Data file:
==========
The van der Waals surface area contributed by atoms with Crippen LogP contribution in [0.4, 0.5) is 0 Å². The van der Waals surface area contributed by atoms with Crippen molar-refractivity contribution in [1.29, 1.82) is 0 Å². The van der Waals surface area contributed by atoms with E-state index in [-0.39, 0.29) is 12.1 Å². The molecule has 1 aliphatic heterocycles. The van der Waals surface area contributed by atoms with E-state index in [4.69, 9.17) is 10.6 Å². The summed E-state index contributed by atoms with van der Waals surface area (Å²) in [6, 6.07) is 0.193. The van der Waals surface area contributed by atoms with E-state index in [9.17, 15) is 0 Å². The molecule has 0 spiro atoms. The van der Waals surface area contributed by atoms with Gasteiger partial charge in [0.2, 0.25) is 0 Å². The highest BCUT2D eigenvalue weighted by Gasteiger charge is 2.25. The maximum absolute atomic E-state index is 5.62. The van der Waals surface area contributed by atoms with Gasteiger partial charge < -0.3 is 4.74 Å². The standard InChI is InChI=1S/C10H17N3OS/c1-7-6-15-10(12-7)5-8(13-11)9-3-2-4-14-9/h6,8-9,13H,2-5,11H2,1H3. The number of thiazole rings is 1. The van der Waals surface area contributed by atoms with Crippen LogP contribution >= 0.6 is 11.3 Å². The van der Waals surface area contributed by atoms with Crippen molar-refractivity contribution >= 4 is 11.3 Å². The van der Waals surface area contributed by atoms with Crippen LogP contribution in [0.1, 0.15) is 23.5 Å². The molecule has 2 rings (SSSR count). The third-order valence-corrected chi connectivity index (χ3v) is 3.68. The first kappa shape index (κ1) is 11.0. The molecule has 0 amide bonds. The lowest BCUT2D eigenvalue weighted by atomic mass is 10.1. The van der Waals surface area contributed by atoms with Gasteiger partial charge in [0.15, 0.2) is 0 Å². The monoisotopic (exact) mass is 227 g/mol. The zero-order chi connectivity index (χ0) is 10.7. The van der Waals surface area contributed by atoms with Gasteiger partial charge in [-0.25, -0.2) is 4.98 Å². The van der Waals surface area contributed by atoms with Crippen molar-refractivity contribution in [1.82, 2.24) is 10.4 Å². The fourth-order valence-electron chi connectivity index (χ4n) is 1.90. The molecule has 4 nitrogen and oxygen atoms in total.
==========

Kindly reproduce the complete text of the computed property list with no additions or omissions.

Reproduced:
The van der Waals surface area contributed by atoms with Crippen LogP contribution in [0.4, 0.5) is 0 Å². The van der Waals surface area contributed by atoms with Crippen molar-refractivity contribution in [1.29, 1.82) is 0 Å². The van der Waals surface area contributed by atoms with E-state index in [-0.39, 0.29) is 12.1 Å². The molecule has 1 aliphatic heterocycles. The van der Waals surface area contributed by atoms with E-state index in [4.69, 9.17) is 10.6 Å². The summed E-state index contributed by atoms with van der Waals surface area (Å²) in [6, 6.07) is 0.193. The van der Waals surface area contributed by atoms with E-state index in [9.17, 15) is 0 Å². The molecule has 0 spiro atoms. The van der Waals surface area contributed by atoms with Gasteiger partial charge in [0.2, 0.25) is 0 Å². The highest BCUT2D eigenvalue weighted by Gasteiger charge is 2.25. The maximum absolute atomic E-state index is 5.62. The van der Waals surface area contributed by atoms with Gasteiger partial charge < -0.3 is 4.74 Å². The standard InChI is InChI=1S/C10H17N3OS/c1-7-6-15-10(12-7)5-8(13-11)9-3-2-4-14-9/h6,8-9,13H,2-5,11H2,1H3. The number of thiazole rings is 1. The van der Waals surface area contributed by atoms with Crippen LogP contribution >= 0.6 is 11.3 Å². The van der Waals surface area contributed by atoms with Crippen molar-refractivity contribution >= 4 is 11.3 Å². The van der Waals surface area contributed by atoms with Crippen LogP contribution in [0.1, 0.15) is 23.5 Å². The molecule has 2 rings (SSSR count). The third-order valence-corrected chi connectivity index (χ3v) is 3.68. The first kappa shape index (κ1) is 11.0. The molecule has 0 amide bonds. The lowest BCUT2D eigenvalue weighted by atomic mass is 10.1. The van der Waals surface area contributed by atoms with Gasteiger partial charge in [0.15, 0.2) is 0 Å². The monoisotopic (exact) mass is 227 g/mol. The zero-order chi connectivity index (χ0) is 10.7. The van der Waals surface area contributed by atoms with Gasteiger partial charge in [-0.25, -0.2) is 4.98 Å². The van der Waals surface area contributed by atoms with Crippen molar-refractivity contribution in [1.82, 2.24) is 10.4 Å². The fourth-order valence-electron chi connectivity index (χ4n) is 1.90. The molecule has 4 nitrogen and oxygen atoms in total.